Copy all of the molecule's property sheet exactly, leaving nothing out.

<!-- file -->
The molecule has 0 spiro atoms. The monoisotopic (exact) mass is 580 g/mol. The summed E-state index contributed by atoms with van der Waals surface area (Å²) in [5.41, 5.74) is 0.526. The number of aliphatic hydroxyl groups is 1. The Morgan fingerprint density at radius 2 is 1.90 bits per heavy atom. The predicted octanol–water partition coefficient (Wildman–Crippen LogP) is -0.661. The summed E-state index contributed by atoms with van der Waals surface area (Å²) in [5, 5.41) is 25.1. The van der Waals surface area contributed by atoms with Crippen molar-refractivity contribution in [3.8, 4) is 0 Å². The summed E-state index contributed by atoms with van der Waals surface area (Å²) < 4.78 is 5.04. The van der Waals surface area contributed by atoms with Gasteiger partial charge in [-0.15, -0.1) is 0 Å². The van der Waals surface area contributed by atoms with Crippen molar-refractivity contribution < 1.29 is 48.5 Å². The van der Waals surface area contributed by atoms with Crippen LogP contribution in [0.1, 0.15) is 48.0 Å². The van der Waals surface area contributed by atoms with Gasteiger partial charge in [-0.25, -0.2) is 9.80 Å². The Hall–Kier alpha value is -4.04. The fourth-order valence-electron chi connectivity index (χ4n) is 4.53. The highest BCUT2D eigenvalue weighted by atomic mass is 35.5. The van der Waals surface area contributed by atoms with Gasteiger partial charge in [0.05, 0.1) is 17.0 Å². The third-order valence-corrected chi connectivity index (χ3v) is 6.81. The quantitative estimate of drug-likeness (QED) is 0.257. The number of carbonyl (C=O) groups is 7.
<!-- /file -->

The molecule has 0 spiro atoms. The monoisotopic (exact) mass is 580 g/mol. The summed E-state index contributed by atoms with van der Waals surface area (Å²) in [5.41, 5.74) is 0.526. The number of aliphatic hydroxyl groups is 1. The Morgan fingerprint density at radius 2 is 1.90 bits per heavy atom. The predicted octanol–water partition coefficient (Wildman–Crippen LogP) is -0.661. The summed E-state index contributed by atoms with van der Waals surface area (Å²) in [5, 5.41) is 25.1. The van der Waals surface area contributed by atoms with Crippen molar-refractivity contribution in [3.8, 4) is 0 Å². The summed E-state index contributed by atoms with van der Waals surface area (Å²) < 4.78 is 5.04. The van der Waals surface area contributed by atoms with Gasteiger partial charge in [-0.15, -0.1) is 0 Å². The van der Waals surface area contributed by atoms with Crippen molar-refractivity contribution < 1.29 is 48.5 Å². The van der Waals surface area contributed by atoms with Crippen LogP contribution in [0.1, 0.15) is 48.0 Å². The van der Waals surface area contributed by atoms with Gasteiger partial charge in [-0.25, -0.2) is 9.80 Å². The Hall–Kier alpha value is -4.04. The fourth-order valence-electron chi connectivity index (χ4n) is 4.53. The highest BCUT2D eigenvalue weighted by atomic mass is 35.5. The van der Waals surface area contributed by atoms with Gasteiger partial charge in [0.05, 0.1) is 17.0 Å². The third-order valence-corrected chi connectivity index (χ3v) is 6.81. The quantitative estimate of drug-likeness (QED) is 0.257. The number of carbonyl (C=O) groups is 7.